Wednesday, April 04, 2007

What do Zimbabwe and the US have in common?

Australia's Foreign Minister, Alex Downer, frequently throws in a dismissive riposte to any journalistic query as to the potential role of the UN in dealing with the rogue regime of Mugabe in Zimbabwe. His line is that members of the UNGA have sided with Mugabe in the past, thereby weakening the UN's capacity to act.

What he doesn't say is that the greatest impediment to 'reform' of UN practices is its "most powerful member state and major paymaster, the US". In reviewing James Traub's account of Kofi Annan's last years in office in the New York Review of Books, Tony Judt exposes the devious game played by the Bush administration and client states like Israel, the Marshall Islands and, strangely enough, Australia:

"...genuine efforts at institutional reform over the course of the past two years were seriously torpedoed by Bolton [ex-American Ambassador to the UN] and his staff, who demanded "massive management reform" but blocked any compromises that might actually achieve it.

In effect, Bolton formed a de facto coalition with states like Zimbabwe, Belarus, and others who have their reasons for keeping the UN ineffective and out of their domestic affairs. And because the US refused to concede an inch in recent negotiations on reform of the Human Rights Council, the establishment of Peace-building Commissions, or a new international disarmament regime, countries that might otherwise have been constrained to give ground (Iran and Pakistan in particular) felt no compunction in rejecting stricter rules on, for example, nonproliferation. The member states (mostly European) that sought ways to trade untrammeled national sovereignty for a more effective international legal regime or a workable set of rules for collective action found themselves in a permanent minority."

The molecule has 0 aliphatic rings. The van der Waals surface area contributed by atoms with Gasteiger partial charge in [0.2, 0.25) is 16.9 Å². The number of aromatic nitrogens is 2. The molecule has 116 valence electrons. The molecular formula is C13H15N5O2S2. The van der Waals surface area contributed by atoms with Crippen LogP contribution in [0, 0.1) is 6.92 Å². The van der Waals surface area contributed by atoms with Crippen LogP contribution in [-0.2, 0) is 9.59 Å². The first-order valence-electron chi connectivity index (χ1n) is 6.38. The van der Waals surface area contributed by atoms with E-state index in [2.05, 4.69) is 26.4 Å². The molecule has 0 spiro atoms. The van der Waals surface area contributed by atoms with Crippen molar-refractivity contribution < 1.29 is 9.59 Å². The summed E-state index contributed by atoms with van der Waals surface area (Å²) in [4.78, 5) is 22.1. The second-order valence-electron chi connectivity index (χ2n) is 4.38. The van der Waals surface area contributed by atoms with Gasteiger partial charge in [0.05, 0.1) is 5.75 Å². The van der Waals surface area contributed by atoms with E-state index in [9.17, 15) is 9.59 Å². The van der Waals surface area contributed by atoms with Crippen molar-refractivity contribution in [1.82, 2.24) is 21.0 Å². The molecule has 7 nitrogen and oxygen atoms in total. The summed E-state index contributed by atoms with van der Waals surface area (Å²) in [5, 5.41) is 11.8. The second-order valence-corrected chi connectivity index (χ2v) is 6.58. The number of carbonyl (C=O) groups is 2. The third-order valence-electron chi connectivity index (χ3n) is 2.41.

Australia has sided with the US in hammering the UN on the need for fundamental reform. Rather than engage constructively in processes to strengthen the only truly global peace building mechanism, Australia sides with the US in undermining the UN's credibility at every turn, thereby becoming a "leading source of the very shortcomings American commentators now deplore."

Its an uncertain bandwagon Australia has climbed on to, and I suspect it will ultimately hurt our long term security interests. It is hard to believe that Australia would have a stake in limiting UN scrutiny of human rights violations and capacity to intervene when governments abuse their citizens or when states fail (especially given our founding role and proud history of supporting UN interventions) but there it is.

Could it be that our Government does'nt like scrutiny of its treatment of our indigenous communities, or is it the abhorrent and absurd Pacific Solution they don't like being looked at too closely? The UNHCR has been critical of the PS strategy, and other UN agencies have called into question human rights issues associated with Aboriginal people and asylum seeker detention.

Its a funny old web we are weaving, and good old Alex Downer can always be relied upon to make us look arrogant, devious and mean-spirited with one of his bombastic one liners. Behind the bombast lies a damaging strategy of devaluing and undermining the UN.

Meanwhile, we remain joined at the hip with a US administration that continues to trumpet unilateralism and to 'render' and torture suspects in the 'war on terror' and that refuses to recognize the virtues of an International Court or the primacy of international law.

As for Mugabe, he has announced he will run for President again next year. Thankfully Bush can't do that..........!

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